It is so easy these days to stay negative, what with the situation we are all in now; millions losing livelihood, world economy going into recession that some say could be in the magnitude of the 1930s great depression and every day and I mean every f***ing day on the news, there is not much relieve from the reporting of the pandemic, virus, fear, and negativities. I am very selective on the news channel I watch and gone are the days when the telly is on as background noise.
I often wonder why is it so easy to be negative.
My parents would always tell me that if I don’t work hard and do well in school, I would end up having a shitty job with no money and live a miserable life. I get it, I understand their intention, they wish the best for me to have a stable job that provides financial security. Well, truth be known, I did fail my high school leaving exams which I sat for the year after and passed with flying colours. I also went into an industry I wanted to work in, met a lot of amazing people and thoroughly enjoyed my time.
In university, a senior, his family from Laos, offered me some unsolicited advice.
“It is best to lose that Asian accent and speak like Australian if you want a career in this business.”
“People can understand you then.”
It would be a lie to say that I was mature enough to shrug it off, but it hurt and dented my confidence which I did not possess much when speaking in my third language English, after Hainanese (Chinese dialect) and mandarin. Not long after I found myself making excuses for my accent and justify the way I speak but there’s a positive that came out of it, I became conscious and made effort to enunciate when at work or trying to get a point across. Another positive thing is I have been working continuously in the industry for many years and though I have not come across that particular senior since graduation, I hope he is not waiting table still as an out of work actor looking for that big break.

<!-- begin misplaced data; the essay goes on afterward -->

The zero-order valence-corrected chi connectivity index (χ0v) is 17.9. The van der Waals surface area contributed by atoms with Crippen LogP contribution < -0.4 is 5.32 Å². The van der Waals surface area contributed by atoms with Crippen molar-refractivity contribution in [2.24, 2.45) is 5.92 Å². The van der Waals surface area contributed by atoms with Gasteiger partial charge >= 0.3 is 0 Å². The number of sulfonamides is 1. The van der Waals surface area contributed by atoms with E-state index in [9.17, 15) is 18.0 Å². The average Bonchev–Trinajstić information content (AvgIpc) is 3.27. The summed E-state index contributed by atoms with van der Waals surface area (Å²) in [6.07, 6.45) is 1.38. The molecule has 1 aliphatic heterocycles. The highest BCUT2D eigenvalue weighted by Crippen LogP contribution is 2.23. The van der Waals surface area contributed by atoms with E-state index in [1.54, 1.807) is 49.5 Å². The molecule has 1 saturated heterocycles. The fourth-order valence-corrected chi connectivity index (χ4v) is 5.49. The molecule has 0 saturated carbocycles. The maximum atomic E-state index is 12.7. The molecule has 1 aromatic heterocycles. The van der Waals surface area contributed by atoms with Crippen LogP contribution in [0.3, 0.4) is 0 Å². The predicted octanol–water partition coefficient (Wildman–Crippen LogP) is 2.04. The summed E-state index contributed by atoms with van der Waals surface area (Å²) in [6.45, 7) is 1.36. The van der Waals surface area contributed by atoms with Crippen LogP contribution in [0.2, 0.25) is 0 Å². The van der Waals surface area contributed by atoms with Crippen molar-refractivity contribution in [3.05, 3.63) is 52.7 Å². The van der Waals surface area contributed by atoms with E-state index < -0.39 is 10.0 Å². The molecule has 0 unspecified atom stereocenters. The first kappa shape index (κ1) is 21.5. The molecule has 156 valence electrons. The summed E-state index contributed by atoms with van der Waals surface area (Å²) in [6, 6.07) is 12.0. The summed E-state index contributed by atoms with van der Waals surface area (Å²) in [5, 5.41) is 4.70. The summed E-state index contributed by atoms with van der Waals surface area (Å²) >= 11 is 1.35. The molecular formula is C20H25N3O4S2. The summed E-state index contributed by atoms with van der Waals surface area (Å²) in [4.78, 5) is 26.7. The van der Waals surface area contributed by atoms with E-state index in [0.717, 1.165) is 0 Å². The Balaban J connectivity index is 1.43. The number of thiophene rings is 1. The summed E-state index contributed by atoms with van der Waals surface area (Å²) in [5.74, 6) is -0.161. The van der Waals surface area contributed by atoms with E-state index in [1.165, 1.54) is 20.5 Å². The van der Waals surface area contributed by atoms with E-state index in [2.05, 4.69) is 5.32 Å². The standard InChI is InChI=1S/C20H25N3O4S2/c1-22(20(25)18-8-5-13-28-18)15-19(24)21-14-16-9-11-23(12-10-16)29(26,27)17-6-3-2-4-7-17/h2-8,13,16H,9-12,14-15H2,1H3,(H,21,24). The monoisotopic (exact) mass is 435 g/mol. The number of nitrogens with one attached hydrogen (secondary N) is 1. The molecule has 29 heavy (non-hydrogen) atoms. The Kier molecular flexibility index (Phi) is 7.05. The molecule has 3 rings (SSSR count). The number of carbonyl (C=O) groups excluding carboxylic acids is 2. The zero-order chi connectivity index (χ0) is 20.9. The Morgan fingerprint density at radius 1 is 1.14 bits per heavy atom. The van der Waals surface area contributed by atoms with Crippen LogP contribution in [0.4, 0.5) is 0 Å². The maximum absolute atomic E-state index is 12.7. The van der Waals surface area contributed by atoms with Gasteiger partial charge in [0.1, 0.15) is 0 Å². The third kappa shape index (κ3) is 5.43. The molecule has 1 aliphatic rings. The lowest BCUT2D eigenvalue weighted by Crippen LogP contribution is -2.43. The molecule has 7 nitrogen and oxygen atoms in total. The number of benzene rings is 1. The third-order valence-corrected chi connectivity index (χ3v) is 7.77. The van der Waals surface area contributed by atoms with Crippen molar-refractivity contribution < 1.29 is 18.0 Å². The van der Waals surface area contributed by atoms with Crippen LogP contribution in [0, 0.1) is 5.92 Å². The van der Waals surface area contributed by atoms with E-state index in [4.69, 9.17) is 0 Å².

I am not a scientist and I cannot explain the reason why bad things grab our attention more. It could be an innate behaviour in human, an animal instinct, that cannot be ditched because looking out for danger kept us alive at a time when we had to hunt for food. All I know is I now consciously choose gratitude over negativity.
My first big aha moment came when I was volunteering for Ankali Project in Sydney.
“The Ankali Project provides training, and support to volunteers who in turn provide emotional and social support to socially isolated people living with HIV.”
Once a week, as a volunteer, I spent time with a designated Ankali client. We would meet at a place where we could chat, on any topics my client desired, sometimes in a park if the weather was nice. I was a companion to my client who otherwise had no other social contact. It was during this time that I got some reality check and perspective on my own life.
My problems then and now are comparatively inconsequential than those living it tough. At the very minimum, I have a roof over my head and food to eat. I am not suffering from an incurable disease or battling a detrimental addiction. I am not trying to trivialize the problems that I have but I am not wallowing in negativity and my brain is not decoding bad messaging that would affect my behaviour. Instead with gratitude, I focus on what I have rather than have not. I approach a problem with the attitude that is, “how can I make it better?” “what else can I do?” rather than “why does this happens to me?” or blaming everyone and everything else for it.
Today, I volunteered with SecondBite, to collect surplus food i.e. fruit, veggies, bread and even flowers from retailers at market and redistribute to other charities for people in need. The regular senior volunteers are told to stay home because of the pandemic, and I am grateful for the opportunity to contribute. Once again, for me, it drives home the point that there is always someone else that is worse off and in need. Especially now, in an extraordinary time, when there are many factors that are out of my control, I have to rely on the strengthening of the mental and physical wellness to weather through the tough times.
By practicing gratitude, hopefully I,
- Worry less on material
- Worry less which means reduce stressing
- Become more optimistic
- Improve my decision making
- Connect deeper
- Show more appreciation to friends and family
What am I grateful for today? I am grateful,
- For turning up to volunteer. It did cross my mind to not go because it was raining.
- For my friend Susan, agreeing to let me post a video we made a month ago.
- For writing this article, to get my thoughts out, digitally.
- For delicious takeaway chilli pan mien (noodle) because many restaurants are closed due to stage 3 of lockdown.
What are you grateful for today?